Nazi attitude to Poland and Poles

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Nazi attitude to Poland and Poles

Post by teg » 04 Aug 2018 08:37

What were the reasons of Nazi hatred and atrocities against Poland and Poles? Poles always identified themselves with West, they never considered themselves Slavonic and mostly rejected communism. And, nevertheless, German occupation of Poland was much more cruel than of Tchechia and comparable with German atrocities in USSR.

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Re: Nazi attitude to Poland and Poles

Post by Steve » 09 Aug 2018 17:48

Hitler does not seem to have had much to say about Poles and Poland prior to the break down in relations between the two countries starting from the end of 1938. At first he seems to have thought that Poland would eventually agree to what he wanted. If they had then the country would perhaps have ended up like Hungary or Rumania. Hitler behaved rationally though getting impatient until Poland obtained the UK guarantee and then everything changed. Poland was now to be destroyed never be a problem for Germany again.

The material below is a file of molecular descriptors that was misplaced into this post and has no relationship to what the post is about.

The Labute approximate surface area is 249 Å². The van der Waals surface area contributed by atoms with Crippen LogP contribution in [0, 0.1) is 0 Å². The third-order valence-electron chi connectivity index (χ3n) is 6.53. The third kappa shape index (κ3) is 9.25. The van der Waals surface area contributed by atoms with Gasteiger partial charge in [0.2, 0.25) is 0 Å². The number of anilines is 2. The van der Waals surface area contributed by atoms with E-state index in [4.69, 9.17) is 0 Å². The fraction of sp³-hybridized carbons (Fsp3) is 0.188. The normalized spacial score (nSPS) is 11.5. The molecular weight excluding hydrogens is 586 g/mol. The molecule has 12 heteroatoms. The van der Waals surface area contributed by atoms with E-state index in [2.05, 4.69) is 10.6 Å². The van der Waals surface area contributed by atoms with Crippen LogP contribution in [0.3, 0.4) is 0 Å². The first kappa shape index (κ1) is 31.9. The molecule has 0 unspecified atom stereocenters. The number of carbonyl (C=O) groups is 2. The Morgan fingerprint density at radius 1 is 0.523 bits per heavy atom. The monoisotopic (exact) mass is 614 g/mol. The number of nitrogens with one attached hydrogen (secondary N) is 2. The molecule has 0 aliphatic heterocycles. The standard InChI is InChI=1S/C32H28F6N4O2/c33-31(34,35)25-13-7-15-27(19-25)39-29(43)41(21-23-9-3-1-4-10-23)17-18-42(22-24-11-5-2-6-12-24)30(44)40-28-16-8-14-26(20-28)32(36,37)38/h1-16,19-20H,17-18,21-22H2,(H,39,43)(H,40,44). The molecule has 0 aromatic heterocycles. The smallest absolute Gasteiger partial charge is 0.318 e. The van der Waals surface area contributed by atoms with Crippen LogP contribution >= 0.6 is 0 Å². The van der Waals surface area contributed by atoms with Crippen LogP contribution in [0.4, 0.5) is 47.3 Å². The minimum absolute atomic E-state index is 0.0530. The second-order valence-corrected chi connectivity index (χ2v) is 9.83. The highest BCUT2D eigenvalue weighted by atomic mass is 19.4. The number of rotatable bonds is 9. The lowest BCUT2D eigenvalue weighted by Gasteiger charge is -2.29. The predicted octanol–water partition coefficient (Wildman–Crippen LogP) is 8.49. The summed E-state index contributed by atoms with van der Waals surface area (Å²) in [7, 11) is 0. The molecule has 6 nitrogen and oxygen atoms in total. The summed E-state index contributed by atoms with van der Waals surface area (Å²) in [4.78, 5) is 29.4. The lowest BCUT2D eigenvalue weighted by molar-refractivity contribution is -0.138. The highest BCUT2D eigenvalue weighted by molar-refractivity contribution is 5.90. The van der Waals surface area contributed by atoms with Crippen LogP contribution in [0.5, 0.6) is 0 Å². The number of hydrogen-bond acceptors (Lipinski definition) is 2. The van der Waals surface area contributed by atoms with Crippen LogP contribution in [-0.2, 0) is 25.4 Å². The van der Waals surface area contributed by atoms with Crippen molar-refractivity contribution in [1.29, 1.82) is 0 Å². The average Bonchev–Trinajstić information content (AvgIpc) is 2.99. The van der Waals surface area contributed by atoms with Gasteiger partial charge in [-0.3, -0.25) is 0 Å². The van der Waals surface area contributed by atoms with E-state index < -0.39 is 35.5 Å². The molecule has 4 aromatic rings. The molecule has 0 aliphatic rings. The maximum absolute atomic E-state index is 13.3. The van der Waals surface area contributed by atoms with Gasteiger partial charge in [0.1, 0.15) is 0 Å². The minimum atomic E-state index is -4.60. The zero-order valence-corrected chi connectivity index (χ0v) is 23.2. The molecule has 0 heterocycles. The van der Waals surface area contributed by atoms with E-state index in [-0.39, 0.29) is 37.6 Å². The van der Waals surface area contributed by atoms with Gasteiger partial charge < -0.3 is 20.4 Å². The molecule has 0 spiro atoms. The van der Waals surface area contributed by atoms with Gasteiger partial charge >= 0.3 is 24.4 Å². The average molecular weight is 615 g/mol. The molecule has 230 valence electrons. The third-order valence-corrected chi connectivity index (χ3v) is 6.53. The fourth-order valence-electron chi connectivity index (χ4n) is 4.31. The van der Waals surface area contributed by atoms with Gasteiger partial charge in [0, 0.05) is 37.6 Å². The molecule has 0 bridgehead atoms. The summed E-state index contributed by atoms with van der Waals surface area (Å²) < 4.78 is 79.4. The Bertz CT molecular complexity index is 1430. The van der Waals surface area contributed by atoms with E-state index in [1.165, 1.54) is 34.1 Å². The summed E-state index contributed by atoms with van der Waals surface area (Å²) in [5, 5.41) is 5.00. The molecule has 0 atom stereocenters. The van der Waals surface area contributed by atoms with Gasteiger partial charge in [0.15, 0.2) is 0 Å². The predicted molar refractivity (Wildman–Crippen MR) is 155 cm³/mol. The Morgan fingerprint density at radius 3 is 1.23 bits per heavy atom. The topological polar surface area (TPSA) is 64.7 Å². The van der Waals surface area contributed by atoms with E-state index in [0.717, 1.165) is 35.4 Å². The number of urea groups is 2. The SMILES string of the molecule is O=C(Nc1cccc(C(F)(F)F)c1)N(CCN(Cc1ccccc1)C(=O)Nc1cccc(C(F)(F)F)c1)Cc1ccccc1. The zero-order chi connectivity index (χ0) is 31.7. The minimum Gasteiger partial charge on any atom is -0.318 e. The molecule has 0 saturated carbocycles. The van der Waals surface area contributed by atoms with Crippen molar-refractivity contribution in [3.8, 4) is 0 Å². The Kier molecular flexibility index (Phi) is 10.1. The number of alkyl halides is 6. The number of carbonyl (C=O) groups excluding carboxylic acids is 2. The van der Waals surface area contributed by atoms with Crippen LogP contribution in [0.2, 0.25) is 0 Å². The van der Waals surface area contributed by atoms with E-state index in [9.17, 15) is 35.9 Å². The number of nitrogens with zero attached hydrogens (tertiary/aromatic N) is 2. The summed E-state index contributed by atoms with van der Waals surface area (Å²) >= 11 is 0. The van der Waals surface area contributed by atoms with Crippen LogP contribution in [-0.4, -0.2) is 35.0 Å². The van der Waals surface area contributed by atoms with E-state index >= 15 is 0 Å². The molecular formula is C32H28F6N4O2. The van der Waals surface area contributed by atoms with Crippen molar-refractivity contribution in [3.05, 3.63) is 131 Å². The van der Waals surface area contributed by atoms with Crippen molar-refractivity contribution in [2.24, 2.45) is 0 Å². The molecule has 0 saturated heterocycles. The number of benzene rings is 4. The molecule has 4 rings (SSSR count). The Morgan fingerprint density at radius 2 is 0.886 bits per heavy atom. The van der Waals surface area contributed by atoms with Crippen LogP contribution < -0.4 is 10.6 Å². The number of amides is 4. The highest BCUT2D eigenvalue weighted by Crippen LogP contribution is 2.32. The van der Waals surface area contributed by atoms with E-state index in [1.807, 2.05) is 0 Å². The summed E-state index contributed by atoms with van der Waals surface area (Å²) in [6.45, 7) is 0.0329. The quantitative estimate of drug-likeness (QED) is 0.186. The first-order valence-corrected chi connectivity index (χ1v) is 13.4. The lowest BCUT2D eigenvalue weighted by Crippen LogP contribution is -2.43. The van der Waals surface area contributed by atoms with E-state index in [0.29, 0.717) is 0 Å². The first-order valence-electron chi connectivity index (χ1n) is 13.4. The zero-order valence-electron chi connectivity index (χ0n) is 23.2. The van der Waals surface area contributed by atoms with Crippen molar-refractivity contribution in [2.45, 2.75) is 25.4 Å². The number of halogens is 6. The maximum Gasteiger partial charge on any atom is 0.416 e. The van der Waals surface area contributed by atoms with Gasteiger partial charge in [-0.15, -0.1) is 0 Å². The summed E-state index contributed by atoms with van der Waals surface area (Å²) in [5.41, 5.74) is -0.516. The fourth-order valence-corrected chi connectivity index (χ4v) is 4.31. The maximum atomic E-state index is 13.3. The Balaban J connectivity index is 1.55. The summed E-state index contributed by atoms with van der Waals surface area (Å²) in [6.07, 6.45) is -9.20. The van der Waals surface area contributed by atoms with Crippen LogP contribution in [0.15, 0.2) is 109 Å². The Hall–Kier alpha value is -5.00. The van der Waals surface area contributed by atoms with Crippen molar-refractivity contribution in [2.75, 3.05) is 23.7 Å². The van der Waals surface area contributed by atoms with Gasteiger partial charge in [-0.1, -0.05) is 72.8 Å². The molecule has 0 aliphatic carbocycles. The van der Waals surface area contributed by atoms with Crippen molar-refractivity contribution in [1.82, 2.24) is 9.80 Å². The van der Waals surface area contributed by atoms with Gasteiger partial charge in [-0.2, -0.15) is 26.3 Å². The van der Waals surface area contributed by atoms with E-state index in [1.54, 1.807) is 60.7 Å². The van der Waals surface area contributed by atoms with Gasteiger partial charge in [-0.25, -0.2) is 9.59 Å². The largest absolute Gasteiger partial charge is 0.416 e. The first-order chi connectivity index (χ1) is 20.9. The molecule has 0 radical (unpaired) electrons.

The historian Ian Kershaw wrote “What was once Poland amounted in the primitive view of its new overlords to no more than a colonial territory in Eastern Europe, its resources to be plundered at will, its people regarded – with the help of modern race theories overlying old prejudices – as inferior human beings to be treated as thought fit”.

This flip flop thinking can also be seen with Yugoslavia which signed an agreement with Germany in 1941 and everything looked rosy. However, a coup took place the agreement was repudiated and again Hitler’s attitude to a country completely changes. When addressing officers about the coming attack on Yugoslavia he said “make all preparations to smash Yugoslavia militarily and in a state form”. The attack would be carried out “with merciless harshness”. The use of language is interesting. Rather than just say defeat the armed forces and occupy the country he expresses himself violently. He displayes the same reaction to Yugoslavia as he did towards Poland when he is thwarted.

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